Sexual harassment is a form of sex discrimination. The U.S. Equal Employment Opportunity Commission states that is unlawful to harass an employee based on his or her sex. The harassment does not necessarily need to be physical in nature or physically threatening, although such acts would clearly fall into the category of sexual harassment. More often than not, sexual harassment is verbal, through texts, emails, phone calls, or conversations in the office where fellow colleagues, supervisors, or other employees are making unwelcome sexual advances, comments of a sexual nature, or explicitly and/or implicitly asking for sex as a part of a quid pro quo. These forms of harassment are more nuanced and require keen eye to review whether it violates the law.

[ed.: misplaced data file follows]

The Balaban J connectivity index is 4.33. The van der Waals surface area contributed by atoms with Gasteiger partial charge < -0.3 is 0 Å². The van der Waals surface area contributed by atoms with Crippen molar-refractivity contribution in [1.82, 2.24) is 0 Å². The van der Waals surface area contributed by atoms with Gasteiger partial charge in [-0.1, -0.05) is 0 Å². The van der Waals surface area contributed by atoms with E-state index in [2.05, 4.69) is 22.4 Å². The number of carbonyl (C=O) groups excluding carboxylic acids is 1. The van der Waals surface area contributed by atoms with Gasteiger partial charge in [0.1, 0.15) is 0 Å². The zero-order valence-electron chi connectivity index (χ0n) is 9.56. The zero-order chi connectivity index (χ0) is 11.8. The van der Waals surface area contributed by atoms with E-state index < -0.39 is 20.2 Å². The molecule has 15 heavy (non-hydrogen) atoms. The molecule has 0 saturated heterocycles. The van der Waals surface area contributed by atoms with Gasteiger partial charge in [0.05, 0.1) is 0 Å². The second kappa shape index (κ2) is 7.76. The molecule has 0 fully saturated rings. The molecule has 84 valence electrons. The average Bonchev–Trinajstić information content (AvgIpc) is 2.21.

Anyone can be a harasser. Men and woman can equally violate sexual harassment laws and the victim and harasser can be of the same sex. Further, the harassment does not need to be of a sexual nature. If a company tolerates consistent offensive comments about women or men by its employees, the company can be liable for sexual harassment even if its supervisors were not involved. The law prohibits hostile and offensive work environments, where rampant discussions, images, and/or exposure to sexually explicit or offensive material is present.